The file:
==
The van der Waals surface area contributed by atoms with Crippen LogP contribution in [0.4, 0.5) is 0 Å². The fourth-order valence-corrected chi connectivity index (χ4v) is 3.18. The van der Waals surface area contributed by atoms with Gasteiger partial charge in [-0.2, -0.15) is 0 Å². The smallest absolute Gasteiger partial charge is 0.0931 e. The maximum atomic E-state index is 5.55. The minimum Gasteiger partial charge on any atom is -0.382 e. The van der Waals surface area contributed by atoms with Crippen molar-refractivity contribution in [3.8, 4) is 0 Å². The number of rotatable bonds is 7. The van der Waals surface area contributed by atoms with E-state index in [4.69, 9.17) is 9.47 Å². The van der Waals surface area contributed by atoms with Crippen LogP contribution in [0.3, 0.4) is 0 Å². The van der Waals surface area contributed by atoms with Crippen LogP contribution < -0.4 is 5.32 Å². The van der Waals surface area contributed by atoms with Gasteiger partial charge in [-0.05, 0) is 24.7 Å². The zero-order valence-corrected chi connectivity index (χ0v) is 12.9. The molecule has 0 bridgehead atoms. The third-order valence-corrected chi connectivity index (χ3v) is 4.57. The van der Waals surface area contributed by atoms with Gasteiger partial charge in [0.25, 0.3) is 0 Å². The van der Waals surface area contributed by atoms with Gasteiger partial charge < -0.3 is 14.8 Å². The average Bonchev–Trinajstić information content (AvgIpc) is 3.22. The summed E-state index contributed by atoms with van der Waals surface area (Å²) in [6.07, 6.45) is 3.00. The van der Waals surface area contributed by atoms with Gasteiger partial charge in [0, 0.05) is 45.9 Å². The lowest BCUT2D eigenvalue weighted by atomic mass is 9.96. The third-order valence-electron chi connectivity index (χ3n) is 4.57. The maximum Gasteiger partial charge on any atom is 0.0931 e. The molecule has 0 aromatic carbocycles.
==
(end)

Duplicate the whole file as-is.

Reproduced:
The van der Waals surface area contributed by atoms with Crippen LogP contribution in [0.4, 0.5) is 0 Å². The fourth-order valence-corrected chi connectivity index (χ4v) is 3.18. The van der Waals surface area contributed by atoms with Gasteiger partial charge in [-0.2, -0.15) is 0 Å². The smallest absolute Gasteiger partial charge is 0.0931 e. The maximum atomic E-state index is 5.55. The minimum Gasteiger partial charge on any atom is -0.382 e. The van der Waals surface area contributed by atoms with Crippen molar-refractivity contribution in [3.8, 4) is 0 Å². The number of rotatable bonds is 7. The van der Waals surface area contributed by atoms with E-state index in [4.69, 9.17) is 9.47 Å². The van der Waals surface area contributed by atoms with Crippen LogP contribution in [0.3, 0.4) is 0 Å². The van der Waals surface area contributed by atoms with Crippen LogP contribution < -0.4 is 5.32 Å². The van der Waals surface area contributed by atoms with Gasteiger partial charge in [-0.05, 0) is 24.7 Å². The zero-order valence-corrected chi connectivity index (χ0v) is 12.9. The molecule has 0 bridgehead atoms. The third-order valence-corrected chi connectivity index (χ3v) is 4.57. The van der Waals surface area contributed by atoms with Gasteiger partial charge in [0.25, 0.3) is 0 Å². The van der Waals surface area contributed by atoms with Gasteiger partial charge < -0.3 is 14.8 Å². The average Bonchev–Trinajstić information content (AvgIpc) is 3.22. The summed E-state index contributed by atoms with van der Waals surface area (Å²) in [6.07, 6.45) is 3.00. The van der Waals surface area contributed by atoms with Gasteiger partial charge in [0, 0.05) is 45.9 Å². The lowest BCUT2D eigenvalue weighted by atomic mass is 9.96. The third-order valence-electron chi connectivity index (χ3n) is 4.57. The maximum Gasteiger partial charge on any atom is 0.0931 e. The molecule has 0 aromatic carbocycles.